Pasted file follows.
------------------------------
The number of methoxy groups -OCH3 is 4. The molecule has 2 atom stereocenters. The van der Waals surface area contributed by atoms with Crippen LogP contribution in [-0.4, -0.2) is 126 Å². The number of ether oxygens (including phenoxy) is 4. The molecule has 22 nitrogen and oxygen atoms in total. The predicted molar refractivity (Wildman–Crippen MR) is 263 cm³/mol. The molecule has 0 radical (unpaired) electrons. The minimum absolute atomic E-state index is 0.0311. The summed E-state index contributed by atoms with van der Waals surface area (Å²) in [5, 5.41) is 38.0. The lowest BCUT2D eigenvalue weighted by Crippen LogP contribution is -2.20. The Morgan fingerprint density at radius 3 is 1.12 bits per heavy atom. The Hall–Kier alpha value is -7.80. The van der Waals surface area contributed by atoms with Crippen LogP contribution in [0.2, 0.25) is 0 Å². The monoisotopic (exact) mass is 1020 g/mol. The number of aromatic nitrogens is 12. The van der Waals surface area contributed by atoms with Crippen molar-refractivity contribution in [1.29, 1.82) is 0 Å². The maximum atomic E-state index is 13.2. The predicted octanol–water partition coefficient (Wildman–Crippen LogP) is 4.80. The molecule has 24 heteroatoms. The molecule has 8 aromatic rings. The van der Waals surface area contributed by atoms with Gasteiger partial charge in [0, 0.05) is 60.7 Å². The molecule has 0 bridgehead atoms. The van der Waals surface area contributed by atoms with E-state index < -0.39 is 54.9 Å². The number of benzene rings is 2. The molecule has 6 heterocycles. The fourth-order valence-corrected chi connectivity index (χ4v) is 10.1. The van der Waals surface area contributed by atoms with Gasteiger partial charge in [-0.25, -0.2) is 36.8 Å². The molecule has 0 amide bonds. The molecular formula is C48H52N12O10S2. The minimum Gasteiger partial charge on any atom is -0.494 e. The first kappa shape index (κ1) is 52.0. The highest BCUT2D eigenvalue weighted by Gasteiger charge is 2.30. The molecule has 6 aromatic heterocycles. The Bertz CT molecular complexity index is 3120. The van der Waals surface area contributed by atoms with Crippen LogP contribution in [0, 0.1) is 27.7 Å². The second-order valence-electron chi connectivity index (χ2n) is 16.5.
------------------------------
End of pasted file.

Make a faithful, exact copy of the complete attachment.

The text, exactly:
The number of methoxy groups -OCH3 is 4. The molecule has 2 atom stereocenters. The van der Waals surface area contributed by atoms with Crippen LogP contribution in [-0.4, -0.2) is 126 Å². The number of ether oxygens (including phenoxy) is 4. The molecule has 22 nitrogen and oxygen atoms in total. The predicted molar refractivity (Wildman–Crippen MR) is 263 cm³/mol. The molecule has 0 radical (unpaired) electrons. The minimum absolute atomic E-state index is 0.0311. The summed E-state index contributed by atoms with van der Waals surface area (Å²) in [5, 5.41) is 38.0. The lowest BCUT2D eigenvalue weighted by Crippen LogP contribution is -2.20. The Morgan fingerprint density at radius 3 is 1.12 bits per heavy atom. The Hall–Kier alpha value is -7.80. The van der Waals surface area contributed by atoms with Crippen LogP contribution in [0.2, 0.25) is 0 Å². The monoisotopic (exact) mass is 1020 g/mol. The number of aromatic nitrogens is 12. The van der Waals surface area contributed by atoms with Crippen molar-refractivity contribution in [1.29, 1.82) is 0 Å². The maximum atomic E-state index is 13.2. The predicted octanol–water partition coefficient (Wildman–Crippen LogP) is 4.80. The molecule has 24 heteroatoms. The molecule has 8 aromatic rings. The van der Waals surface area contributed by atoms with Gasteiger partial charge in [0, 0.05) is 60.7 Å². The molecule has 0 bridgehead atoms. The van der Waals surface area contributed by atoms with E-state index < -0.39 is 54.9 Å². The number of benzene rings is 2. The molecule has 6 heterocycles. The fourth-order valence-corrected chi connectivity index (χ4v) is 10.1. The van der Waals surface area contributed by atoms with Gasteiger partial charge in [-0.25, -0.2) is 36.8 Å². The molecule has 0 amide bonds. The molecular formula is C48H52N12O10S2. The minimum Gasteiger partial charge on any atom is -0.494 e. The first kappa shape index (κ1) is 52.0. The highest BCUT2D eigenvalue weighted by Gasteiger charge is 2.30. The molecule has 6 aromatic heterocycles. The Bertz CT molecular complexity index is 3120. The van der Waals surface area contributed by atoms with Crippen LogP contribution in [0, 0.1) is 27.7 Å². The second-order valence-electron chi connectivity index (χ2n) is 16.5.